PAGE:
July 4, 2015 Leave a comment
This month I bring you an excerpt from Katrina Monroe’s latest novel, Sacrificial Lamb Cake [Okay, I love that title – Darke], from Red Adept Publishing.
When asked why she chose this particular excerpt, Katrina replied…
I chose this bit because I think it showcases two things: this book is meant to be satire, to a degree. Anyone who reads the blurb will know this novel touches on some pretty basic Christian dogma, but it is in no way a soapbox novel. People are people are people, and, as this book (hopefully) shows, have the potential to do good and bad. But this scene is also a pivotal moment in the book, one that gives the reader insight into Jude and Rain without (hopefully) being too spoilery.
Alert the media. Carve it in the record books. Stain it with blood. Lucy had been telling the truth. Judas didn’t have time to analyze her step out of character. Rain stood on the opposite bank of the pond, chatting away like nothing had changed. Only confirmed.
Son of a bitch.
No, son of God.
Anyone else would be elated. Dumbstruck. Much like the robe-clad twit bent over in the muck to slip sandals on Rain’s feet. Judas, however, felt a gnawing combination of betrayal and panic.
“I get it,” he muttered to the cloudy sky. “You work in mysterious ways and do not bend to the plan of a humble traitor. Lesson learned. You can let me in on what’s going on now.”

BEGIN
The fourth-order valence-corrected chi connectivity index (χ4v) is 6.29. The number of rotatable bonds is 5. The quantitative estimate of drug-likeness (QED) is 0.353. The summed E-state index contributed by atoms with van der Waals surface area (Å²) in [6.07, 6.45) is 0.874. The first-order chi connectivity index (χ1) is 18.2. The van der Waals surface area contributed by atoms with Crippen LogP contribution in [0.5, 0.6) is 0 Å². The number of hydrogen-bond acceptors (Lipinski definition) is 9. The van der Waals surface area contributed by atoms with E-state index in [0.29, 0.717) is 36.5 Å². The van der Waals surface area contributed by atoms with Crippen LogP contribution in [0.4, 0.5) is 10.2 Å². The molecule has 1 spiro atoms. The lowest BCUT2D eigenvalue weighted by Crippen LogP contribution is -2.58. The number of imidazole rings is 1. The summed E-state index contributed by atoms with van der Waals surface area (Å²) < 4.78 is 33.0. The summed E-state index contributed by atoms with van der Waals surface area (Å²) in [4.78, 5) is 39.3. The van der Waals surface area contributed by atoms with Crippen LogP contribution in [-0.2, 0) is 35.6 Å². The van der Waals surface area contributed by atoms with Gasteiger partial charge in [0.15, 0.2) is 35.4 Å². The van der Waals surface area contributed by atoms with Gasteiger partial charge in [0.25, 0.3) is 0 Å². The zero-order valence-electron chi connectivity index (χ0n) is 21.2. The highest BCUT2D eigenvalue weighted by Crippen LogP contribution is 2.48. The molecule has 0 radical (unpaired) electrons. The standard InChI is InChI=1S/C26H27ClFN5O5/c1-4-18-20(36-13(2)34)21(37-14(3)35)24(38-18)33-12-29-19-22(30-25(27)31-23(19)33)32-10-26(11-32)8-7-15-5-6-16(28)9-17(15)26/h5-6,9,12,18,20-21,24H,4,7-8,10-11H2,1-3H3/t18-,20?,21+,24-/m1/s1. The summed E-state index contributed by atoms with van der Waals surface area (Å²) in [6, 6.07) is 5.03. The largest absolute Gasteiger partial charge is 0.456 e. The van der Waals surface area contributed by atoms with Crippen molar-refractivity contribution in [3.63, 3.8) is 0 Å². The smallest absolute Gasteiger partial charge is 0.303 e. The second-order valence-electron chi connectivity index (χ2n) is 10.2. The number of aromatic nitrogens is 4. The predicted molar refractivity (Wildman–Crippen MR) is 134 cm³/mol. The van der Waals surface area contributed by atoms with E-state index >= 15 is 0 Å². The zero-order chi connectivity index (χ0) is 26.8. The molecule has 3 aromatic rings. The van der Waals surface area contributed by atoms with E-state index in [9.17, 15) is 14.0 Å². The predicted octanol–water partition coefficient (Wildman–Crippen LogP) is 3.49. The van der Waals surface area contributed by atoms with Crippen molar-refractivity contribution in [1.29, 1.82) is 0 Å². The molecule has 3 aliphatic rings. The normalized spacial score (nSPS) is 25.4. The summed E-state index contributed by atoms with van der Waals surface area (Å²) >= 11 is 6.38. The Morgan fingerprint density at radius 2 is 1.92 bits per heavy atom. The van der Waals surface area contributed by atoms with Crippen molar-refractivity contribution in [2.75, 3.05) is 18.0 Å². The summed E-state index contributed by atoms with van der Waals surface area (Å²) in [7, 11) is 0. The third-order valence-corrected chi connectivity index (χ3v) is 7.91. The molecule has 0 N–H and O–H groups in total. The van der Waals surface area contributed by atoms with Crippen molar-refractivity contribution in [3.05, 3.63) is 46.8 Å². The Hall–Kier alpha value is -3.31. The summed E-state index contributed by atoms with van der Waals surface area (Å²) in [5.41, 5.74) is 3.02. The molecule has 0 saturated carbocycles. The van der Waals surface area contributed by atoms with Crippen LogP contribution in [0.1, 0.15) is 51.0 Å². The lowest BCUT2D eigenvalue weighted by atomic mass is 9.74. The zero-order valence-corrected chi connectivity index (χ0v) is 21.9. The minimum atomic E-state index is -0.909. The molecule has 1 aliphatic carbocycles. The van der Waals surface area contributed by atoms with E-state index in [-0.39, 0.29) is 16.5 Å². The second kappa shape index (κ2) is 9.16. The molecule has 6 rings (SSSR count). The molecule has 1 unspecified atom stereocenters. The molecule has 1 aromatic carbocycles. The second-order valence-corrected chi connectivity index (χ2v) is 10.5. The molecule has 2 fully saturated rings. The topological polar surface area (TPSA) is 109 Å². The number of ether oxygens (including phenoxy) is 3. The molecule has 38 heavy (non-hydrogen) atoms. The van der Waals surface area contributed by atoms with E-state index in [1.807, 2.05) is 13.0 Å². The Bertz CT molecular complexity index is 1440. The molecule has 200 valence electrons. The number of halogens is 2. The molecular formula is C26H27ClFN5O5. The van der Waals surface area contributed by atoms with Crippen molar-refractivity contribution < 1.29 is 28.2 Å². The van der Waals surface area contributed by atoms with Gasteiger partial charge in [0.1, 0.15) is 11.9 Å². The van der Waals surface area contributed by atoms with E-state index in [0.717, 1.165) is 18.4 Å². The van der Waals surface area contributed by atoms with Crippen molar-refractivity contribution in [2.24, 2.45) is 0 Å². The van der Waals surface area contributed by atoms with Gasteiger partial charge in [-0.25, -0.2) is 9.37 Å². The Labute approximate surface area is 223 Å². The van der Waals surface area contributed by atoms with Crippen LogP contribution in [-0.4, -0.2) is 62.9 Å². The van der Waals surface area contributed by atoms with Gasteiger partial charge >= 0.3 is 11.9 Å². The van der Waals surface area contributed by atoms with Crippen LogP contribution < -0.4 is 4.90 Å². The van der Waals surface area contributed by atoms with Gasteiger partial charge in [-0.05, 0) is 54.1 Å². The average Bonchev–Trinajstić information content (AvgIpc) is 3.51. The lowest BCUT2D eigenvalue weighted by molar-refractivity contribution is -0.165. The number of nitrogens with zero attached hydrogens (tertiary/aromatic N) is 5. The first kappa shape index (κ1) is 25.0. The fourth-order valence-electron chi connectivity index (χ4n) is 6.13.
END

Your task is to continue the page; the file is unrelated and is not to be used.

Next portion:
He waited. A goose, separated from its flock, landed nearby and picked at an abandoned pastry bag.
“You should take lessons from the Greeks.” Judas pointed a finger at the goose. “You’re shit at omens.”
A stream of white dripped from the goose’s backside.
“Fuck you, too.”
Across the pond, one of the group members wrapped a faded white robe around Rain’s shoulders and helped her to adjust the belt. At first, Judas thought they were only trying to warm her, but then the shortest of the group, a woman, led her by the elbow back to the water.
This can’t be good.
Judas dropped her clothes on the damp grass and sprinted around the perimeter of the pond, reaching the group just as Rain waded knee deep.
“What the hell are you doing?” He forced the words through deep breaths. Two-thousand-year-old lungs were worse than a smoker’s.
The woman guiding Rain shot him a nasty look.
“They’re baptizing me,” Rain said.
The one who’d put the sandals on her feet raised his Styrofoam cup. “It is written that John the Baptist baptized Jesus Christ. It is a sign that Rain should come to us on the very day that we are to baptize our sister in Christ, Maria.”
Maria, a plain, young thing, waved meekly.
Judas turned to the woman holding Rain. “So you’d be John, then?”
Judas covered his mouth and nose with his hands and pinched the bridge of his nose with his fingertips. He felt a headache brewing. “I really don’t think this is a good idea,” he said into his hands.
“What?” Rain said.
He removed his hands and clapped them together, once, loudly. “Out of the water, Rain.”
Sandal-boy stepped forward. “Who are you to order about the Messiah?”
“My agent,” Rain said, apologetically. “Long story,” she added when they all looked at her like she’d grown a second head.
The fourth of the group, a gray-haired, hook-nosed woman silently watched from a distance. She didn’t seem to care either way. Her face held no expression, and she stood as still as stone. The woman glanced at Judas, and it turned his stomach.